Dr. Forrest says the registry's primary goal would be to create an infrastructure to start tackling rare diseases — a necessary first step before trying to raise funding — and prod drug development. Persuading pharmaceutical companies to invest in developing orphan drugs has always been a struggle. Legislation similar to the 1983 U.S. law has been passed in the E.U., Australia and Japan. But developing new drugs can be expensive, and because rare diseases affect so few people, companies see little incentive in doing the necessary research.

Recently, though, there have been signs that there could be money in orphan drugs. In early August, multi-national pharmaceutical company Sanofi-Aventis proposed a takeover of Genzyme, the world's third-largest biotechnology company and specialist in orphan drugs. Sanofi reportedly offered $20 billion, but Genzyme is said to be unlikely to accept anything below $22 billion. The move shows that Big Pharma is beginning to see potential in a long-neglected market. "The rare disease market can be profitable in and of itself," says Gary Pisano, a biotechnology industry expert at Harvard Business School. "Genzyme proved this. They were the first to recognize the commercial potential of these markets that had long been ignored because of the apparently small size."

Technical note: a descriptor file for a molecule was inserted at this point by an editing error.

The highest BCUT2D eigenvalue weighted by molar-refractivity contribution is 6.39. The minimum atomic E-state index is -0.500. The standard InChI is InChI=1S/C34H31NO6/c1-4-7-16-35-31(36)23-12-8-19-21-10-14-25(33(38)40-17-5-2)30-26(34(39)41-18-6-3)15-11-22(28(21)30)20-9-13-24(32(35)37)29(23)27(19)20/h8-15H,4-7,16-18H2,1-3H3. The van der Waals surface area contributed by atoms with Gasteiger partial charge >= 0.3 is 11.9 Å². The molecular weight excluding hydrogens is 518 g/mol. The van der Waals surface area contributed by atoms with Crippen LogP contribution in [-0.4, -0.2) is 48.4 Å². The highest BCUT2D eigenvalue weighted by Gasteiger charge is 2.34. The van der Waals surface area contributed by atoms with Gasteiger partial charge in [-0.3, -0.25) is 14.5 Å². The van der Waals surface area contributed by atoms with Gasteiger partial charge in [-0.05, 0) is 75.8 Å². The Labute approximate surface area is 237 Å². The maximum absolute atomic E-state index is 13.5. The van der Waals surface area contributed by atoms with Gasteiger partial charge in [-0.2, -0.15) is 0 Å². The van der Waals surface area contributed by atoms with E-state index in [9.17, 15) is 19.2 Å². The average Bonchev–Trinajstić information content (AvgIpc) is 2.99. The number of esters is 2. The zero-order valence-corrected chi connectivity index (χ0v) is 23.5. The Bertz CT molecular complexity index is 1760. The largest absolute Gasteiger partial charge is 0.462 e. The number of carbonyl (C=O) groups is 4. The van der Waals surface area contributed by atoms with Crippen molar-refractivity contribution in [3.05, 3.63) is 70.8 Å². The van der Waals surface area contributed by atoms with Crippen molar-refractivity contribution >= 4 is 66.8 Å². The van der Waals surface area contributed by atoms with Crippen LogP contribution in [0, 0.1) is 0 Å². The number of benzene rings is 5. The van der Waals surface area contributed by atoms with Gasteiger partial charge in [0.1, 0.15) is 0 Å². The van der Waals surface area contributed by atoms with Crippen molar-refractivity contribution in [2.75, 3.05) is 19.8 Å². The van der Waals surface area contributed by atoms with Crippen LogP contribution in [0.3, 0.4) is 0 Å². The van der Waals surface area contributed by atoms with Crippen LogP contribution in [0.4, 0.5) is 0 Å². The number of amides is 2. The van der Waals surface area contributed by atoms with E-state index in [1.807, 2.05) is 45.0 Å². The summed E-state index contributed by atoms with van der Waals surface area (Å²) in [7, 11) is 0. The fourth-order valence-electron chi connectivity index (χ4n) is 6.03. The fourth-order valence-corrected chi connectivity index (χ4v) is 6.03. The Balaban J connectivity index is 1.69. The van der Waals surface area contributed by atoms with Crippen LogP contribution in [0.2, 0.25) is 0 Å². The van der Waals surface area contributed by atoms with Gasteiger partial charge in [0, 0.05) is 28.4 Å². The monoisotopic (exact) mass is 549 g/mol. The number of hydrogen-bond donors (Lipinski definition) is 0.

That sounds like good news for rare-disease sufferers. Still, the fact is that profits from orphan drugs are high partly due to the astronomical prices companies can demand for their treatments — with little or no competition, there's no reason for them to keep prices down. Hannah's parents rely on Cerezyme, Genzyme's Gaucher disease drug, to treat their daughter's illness. Costing more than $200,000 for a year's supply, it is one of the most expensive drugs in the world and last year generated sales of $1.2 billion for Genzyme. With Carrie's husband unemployed since February and Carrie having to stay home to look after Hannah, they are burning through their savings to pay for the medication. Billion-dollar deals are no help to them. But if the rare-diseases registry becomes a reality, that could be a big step towards tackling disorders that are devastating for the few who suffer from them. "Deep down I wish the general public would just recognize what families like ours live through on a daily basis," Carries says. "And how rare disease affects each and everyone one of us down to the core."